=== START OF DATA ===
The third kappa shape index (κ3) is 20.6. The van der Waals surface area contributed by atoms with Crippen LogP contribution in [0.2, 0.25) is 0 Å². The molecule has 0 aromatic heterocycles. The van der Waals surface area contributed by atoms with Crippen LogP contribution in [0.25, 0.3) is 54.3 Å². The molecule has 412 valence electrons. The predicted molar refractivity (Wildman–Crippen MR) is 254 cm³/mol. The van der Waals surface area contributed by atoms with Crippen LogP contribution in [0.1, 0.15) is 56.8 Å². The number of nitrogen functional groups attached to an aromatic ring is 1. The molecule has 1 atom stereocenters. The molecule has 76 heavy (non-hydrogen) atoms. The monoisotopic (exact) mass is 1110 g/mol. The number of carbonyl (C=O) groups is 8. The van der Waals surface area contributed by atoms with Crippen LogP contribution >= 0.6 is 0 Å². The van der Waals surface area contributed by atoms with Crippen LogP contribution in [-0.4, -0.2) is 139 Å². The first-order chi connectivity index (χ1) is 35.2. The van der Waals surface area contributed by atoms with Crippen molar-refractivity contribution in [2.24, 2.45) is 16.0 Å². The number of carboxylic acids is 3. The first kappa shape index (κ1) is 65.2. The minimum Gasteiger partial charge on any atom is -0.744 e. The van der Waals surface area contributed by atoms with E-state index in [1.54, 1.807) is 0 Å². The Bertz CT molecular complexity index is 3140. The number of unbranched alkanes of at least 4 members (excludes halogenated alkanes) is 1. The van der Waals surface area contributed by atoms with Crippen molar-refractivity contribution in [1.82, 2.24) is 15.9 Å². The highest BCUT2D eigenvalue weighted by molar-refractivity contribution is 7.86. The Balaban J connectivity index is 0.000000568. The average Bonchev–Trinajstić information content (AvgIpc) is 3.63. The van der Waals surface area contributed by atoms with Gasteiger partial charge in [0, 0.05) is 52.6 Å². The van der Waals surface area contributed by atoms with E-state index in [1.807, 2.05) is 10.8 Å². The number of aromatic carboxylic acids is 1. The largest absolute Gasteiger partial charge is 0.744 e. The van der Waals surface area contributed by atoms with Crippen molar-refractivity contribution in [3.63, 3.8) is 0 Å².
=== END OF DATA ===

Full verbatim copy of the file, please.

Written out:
The third kappa shape index (κ3) is 20.6. The van der Waals surface area contributed by atoms with Crippen LogP contribution in [0.2, 0.25) is 0 Å². The molecule has 0 aromatic heterocycles. The van der Waals surface area contributed by atoms with Crippen LogP contribution in [0.25, 0.3) is 54.3 Å². The molecule has 412 valence electrons. The predicted molar refractivity (Wildman–Crippen MR) is 254 cm³/mol. The van der Waals surface area contributed by atoms with Crippen LogP contribution in [0.1, 0.15) is 56.8 Å². The number of nitrogen functional groups attached to an aromatic ring is 1. The molecule has 1 atom stereocenters. The molecule has 76 heavy (non-hydrogen) atoms. The monoisotopic (exact) mass is 1110 g/mol. The number of carbonyl (C=O) groups is 8. The van der Waals surface area contributed by atoms with Crippen LogP contribution >= 0.6 is 0 Å². The van der Waals surface area contributed by atoms with Crippen LogP contribution in [-0.4, -0.2) is 139 Å². The first-order chi connectivity index (χ1) is 35.2. The van der Waals surface area contributed by atoms with Crippen molar-refractivity contribution in [2.24, 2.45) is 16.0 Å². The number of carboxylic acids is 3. The first kappa shape index (κ1) is 65.2. The minimum Gasteiger partial charge on any atom is -0.744 e. The van der Waals surface area contributed by atoms with E-state index in [1.54, 1.807) is 0 Å². The Bertz CT molecular complexity index is 3140. The number of unbranched alkanes of at least 4 members (excludes halogenated alkanes) is 1. The van der Waals surface area contributed by atoms with Crippen molar-refractivity contribution in [1.82, 2.24) is 15.9 Å². The highest BCUT2D eigenvalue weighted by molar-refractivity contribution is 7.86. The Balaban J connectivity index is 0.000000568. The average Bonchev–Trinajstić information content (AvgIpc) is 3.63. The van der Waals surface area contributed by atoms with Gasteiger partial charge in [0, 0.05) is 52.6 Å². The van der Waals surface area contributed by atoms with E-state index in [1.807, 2.05) is 10.8 Å². The number of aromatic carboxylic acids is 1. The largest absolute Gasteiger partial charge is 0.744 e. The van der Waals surface area contributed by atoms with Crippen molar-refractivity contribution in [3.63, 3.8) is 0 Å².